Promising research on treating kidney stones, combating Alzheimer's and Parkinson's

Medical Minutes

New handheld technology is ushering a new approach to treating kidney stones

Physicians may be able to maneuver small kidney stones to the ureter so they can be expelled naturally. Patients dealing with small kidney stones that persist after surgery may soon have options to “push” the stones from their body, rather than face another invasive procedure.

A clinical trial at the Kidney Stone Center at the UW Medical Center in Seattle is testing the ability of ultrasound waves to dislodge and move small fragments left behind after surgery so they can naturally be expelled. So far, the results have been good, according to Dr. Mathew Sorensen, a UW Medicine urologist.

“All the surgeries that we do to treat stones have the potential to leave fragments behind,” Dr. Sorensen noted. “Some of those fragments, especially if they’re small, usually clear pretty quickly. But the ones that stay and hang out, especially if they stay in the bottom of the kidney, they have the potential to grow and lead to another event such as surgery or an unpleasant emergency room visit down the road.”

The ultrasound procedure being tested does not require anesthesia, just one or two clinic visits of about 30 minutes each. NASA is particularly interested in this technology. For astronauts on long missions in a weightless environment, kidney stones are a real concern because no surgical option exists to treat the condition in flight.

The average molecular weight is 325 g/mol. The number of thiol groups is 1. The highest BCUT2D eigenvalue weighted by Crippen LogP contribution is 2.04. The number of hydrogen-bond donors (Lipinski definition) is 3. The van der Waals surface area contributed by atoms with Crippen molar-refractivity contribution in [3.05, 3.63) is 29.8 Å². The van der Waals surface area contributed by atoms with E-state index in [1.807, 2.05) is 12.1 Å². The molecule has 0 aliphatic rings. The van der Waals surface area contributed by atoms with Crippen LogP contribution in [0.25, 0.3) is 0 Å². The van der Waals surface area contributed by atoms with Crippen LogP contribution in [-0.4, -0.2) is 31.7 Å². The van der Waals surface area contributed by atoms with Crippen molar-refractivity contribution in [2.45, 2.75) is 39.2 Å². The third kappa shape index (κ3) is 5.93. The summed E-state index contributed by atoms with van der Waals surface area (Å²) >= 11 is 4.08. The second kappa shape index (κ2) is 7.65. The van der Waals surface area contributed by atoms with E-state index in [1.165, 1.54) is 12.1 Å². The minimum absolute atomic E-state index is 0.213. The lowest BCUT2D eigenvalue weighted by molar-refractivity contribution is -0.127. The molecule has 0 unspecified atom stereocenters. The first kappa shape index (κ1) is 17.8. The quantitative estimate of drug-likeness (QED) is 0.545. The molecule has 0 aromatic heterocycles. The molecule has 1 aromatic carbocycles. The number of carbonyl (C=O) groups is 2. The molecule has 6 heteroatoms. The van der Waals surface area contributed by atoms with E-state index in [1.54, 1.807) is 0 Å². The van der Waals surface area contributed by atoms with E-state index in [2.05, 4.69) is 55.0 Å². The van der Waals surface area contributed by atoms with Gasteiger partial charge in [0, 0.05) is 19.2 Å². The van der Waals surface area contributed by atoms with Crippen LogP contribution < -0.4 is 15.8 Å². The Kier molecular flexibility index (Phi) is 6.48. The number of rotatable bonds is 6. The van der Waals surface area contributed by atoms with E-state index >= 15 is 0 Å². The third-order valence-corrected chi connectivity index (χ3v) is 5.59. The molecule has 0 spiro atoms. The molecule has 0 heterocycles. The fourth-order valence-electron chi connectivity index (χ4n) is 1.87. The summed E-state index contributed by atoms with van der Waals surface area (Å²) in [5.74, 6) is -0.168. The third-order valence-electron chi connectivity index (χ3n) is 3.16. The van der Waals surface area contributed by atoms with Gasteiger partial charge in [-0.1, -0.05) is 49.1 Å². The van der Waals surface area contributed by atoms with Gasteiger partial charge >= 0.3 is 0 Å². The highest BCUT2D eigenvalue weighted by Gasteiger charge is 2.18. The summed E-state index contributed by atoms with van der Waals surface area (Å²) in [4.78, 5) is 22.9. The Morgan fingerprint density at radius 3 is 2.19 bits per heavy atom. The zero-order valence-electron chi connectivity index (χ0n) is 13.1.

More than 30 astronauts have reported kidney stones within two years of space flight, so NASA assumes a similar situation could develop during a trip to Mars or the moon. Kidney tissue samples from UW Medicine were recently flown to the International Space Station to observe kidneys’ function in space. Dr. Sorensen’s group also is exploring using ultrasound to break larger stones into small pieces, and then use this handheld device to push and expel the fragments to help resolve a painful event. This may allow treatment of stones without anesthesia and pose an attractive option for at-risk patients, such as those with spinal cord injuries.

Sildenafil may help combat Alzheimer’s disease

A new study by researchers at the Cleveland Clinic is suggesting that sildenafil (Viagra) may be a promising drug candidate to help prevent and treat Alzheimer’s disease. The research team used computational methodology to screen and validate FDA-approved drugs as potential therapies for Alzheimer’s disease. Through a large-scale analysis of a database of more than 7 million patients, they determined that sildenafil is associated with 69% reduced incidence of Alzheimer’s disease, indicating the need for follow-up clinical trial testing of the drug’s efficacy in patients with the disease.

Without the development of effective new treatments, Alzheimer’s disease is set to impact 13.8 million Americans by 2050, underscoring the need for rapid development of prevention and treatment strategies. Drug repurposing (use of an existing drug for new therapeutic purposes) offers a practical alternative to the costly and time-consuming traditional drug discovery process.

“This paper is an example of a growing area of research in precision medicine where big data is key to connecting the dots between existing drugs and a complex disease like Alzheimer’s,” said Dr. Jean Yuan, program director of Translational Bioinformatics and Drug Development at the National Institute on Aging (NIA) in Bethesda, Maryland, part of the National Institutes of Health (NIH), which funded this research. “This is one of many efforts we are supporting to find existing drugs or available safe compounds for other conditions that would be good candidates for Alzheimer’s disease clinical trials.”